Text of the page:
The second standing requirement is that citizens having a substantial interest must suffer substantial damage by reason of the contested zoning variance. Brand v. Wilson, supra at 417. In Brand we concluded that evidence of a 15-20 percent decline in value of a complainant's property (which adjoined the site in question) was sufficient evidence upon which a trial court might find substantial damage to a substantial interest. In the present case not only was there testimony that the value of neighboring properties would be reduced, but that additional damages in the form of noise, odor, and visual intrusions on peace and privacy would occur to deny in varying degrees the complainants' use of their property. These are sufficient substantial damages and in these circumstances the second standing requirement was met. Therefore, we find that there remains no genuine issue of material fact as to whether appellees had standing to contest the zoning decision of the DeKalb County Board of Commissioners in superior court and the trial court was correct in so ruling.
2. Appellant also contends that it was error to grant the appellees' motion for summary judgment in that appellees failed to show fraud, corruption or manifest abuse of the zoning power to the oppression of the neighbors, citing Johnson v. Glenn, 246 Ga. 685 (273 SE2d 1) (1980)
Appellees submit that the trial court was correct in finding abuse of discretion because the Board of Commissioners failed to consider the appropriate evidence of hardship necessary to authorize issuance of the variance. The trial court concluded on this issue that to justify grant of a variance application, the applicant must establish that exceptional topographic or other extraordinary or exceptional conditions pertain to a subject property and that denial of the variance request will result in practical difficulties or undue hardship. The trial court also concluded that mere inconvenience does not constitute hardship or practical difficulty so as to justify a variance. See International Funeral Services v. DeKalb County, 244 Ga. 707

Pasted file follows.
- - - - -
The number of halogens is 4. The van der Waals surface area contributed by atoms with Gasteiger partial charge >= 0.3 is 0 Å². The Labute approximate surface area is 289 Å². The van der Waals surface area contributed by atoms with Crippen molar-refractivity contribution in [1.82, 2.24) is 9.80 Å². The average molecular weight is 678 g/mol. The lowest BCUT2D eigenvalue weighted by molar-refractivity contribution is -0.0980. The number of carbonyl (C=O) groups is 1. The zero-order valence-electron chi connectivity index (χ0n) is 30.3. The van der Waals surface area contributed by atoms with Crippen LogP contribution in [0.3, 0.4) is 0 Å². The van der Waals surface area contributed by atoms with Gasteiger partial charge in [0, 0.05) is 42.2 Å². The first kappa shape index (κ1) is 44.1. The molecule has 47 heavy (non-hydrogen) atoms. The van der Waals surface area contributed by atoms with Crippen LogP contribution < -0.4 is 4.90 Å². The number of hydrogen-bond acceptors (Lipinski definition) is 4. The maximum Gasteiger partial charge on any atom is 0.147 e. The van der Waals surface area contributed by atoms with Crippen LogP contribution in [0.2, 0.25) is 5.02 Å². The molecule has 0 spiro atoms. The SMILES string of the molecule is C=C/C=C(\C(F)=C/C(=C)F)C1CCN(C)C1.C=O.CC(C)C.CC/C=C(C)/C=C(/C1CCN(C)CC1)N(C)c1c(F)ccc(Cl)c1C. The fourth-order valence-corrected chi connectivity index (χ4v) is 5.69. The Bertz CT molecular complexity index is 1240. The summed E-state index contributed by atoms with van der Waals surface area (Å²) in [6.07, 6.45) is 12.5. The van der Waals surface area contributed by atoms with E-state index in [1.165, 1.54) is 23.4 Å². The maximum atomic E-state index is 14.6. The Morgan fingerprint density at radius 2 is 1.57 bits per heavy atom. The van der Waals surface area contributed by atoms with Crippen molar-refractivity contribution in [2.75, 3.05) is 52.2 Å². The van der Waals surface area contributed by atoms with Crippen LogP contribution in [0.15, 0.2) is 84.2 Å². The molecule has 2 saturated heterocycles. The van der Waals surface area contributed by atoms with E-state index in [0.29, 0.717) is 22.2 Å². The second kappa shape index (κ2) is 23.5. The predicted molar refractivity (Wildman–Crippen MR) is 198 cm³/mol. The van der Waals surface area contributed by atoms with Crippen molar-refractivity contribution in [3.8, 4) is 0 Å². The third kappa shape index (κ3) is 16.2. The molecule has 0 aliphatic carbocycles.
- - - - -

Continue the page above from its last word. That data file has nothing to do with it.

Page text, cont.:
, 710 (261 SE2d 625
) (1979). See also Code of DeKalb County, 11-2343 (3) (variances).
Applying this standard to the evidence submitted in defense of the motion, the trial court found that the Board of Commissioners did not hear evidence from Eli Lee Corporation that exceptional topographic conditions or other exceptional or extraordinary conditions pertained to the subject property or that denial of the variance would result in practical difficulties or undue hardship. Eli Lee Corporation showed only that it would elect not to build the high-rise if the variances were denied. Reviewing the evidence transmitted to this court in the record, which includes a transcript of the hearing on this matter before the DeKalb County Board of Commissioners, and construing that evidence most favorably for the appellant and against the appellee, we conclude that the trial court was correct in its ruling that no evidence of hardship or practical difficulty so as to justify the variance was forthcoming. Therefore there is no material issue of fact remaining and no merit in this enumeration.
HILL, Chief Justice, concurring in part and dissenting in part.
I join the first division of the opinion of the court and, as to it, I write separately to state a "rule of thumb" which, although to me very practical in cases such as this, may not be sufficiently legalistic to warrant adoption as a rule of law. In Brand v. Wilson, 252 Ga. 416 (314 SE2d 192) (1984)
, we adopted a two step test for standing. I respectfully submit that in practice a neighbor who can see, hear or smell the proposed development, if its sight, sound or odor be offensive, has standing under the Brand v. Wilson test. Certainly, an adjacent property owner, whose property touches the property to be developed, has standing to object to its rezoning, or the allowance of a variance. Because this "rule of thumb" is satisfied in this case, I join Division 1 of the majority opinion.
However, I must dissent to Division 2. In that division, the majority rely upon International Funeral Services, Inc. v. DeKalb County, 244 Ga. 707 (261 SE2d 625) (1979)
. In that case the variance was denied by the county, and the applicant sought to show the court that denial of the variance was arbitrary, capricious or an abuse of discretion. Here the variance was granted by the county. Therefore it was not necessary for the applicant to justify or establish in court its right to the variance, as the trial court concluded (with the majority's approval). Instead, the burden of proof in court was on the opponents, the plaintiffs, to show fraud, corruption or manifest abuse of the power to grant variances to the oppression of the neighbors. See Cross v. Hall County, 238 Ga. 709
, 711 (235 SE2d 379
) (1977). I therefore dissent.
I am authorized to state that Presiding Justice Marshall and Justice Weltner join in this dissent as to Division 2 of the majority opinion.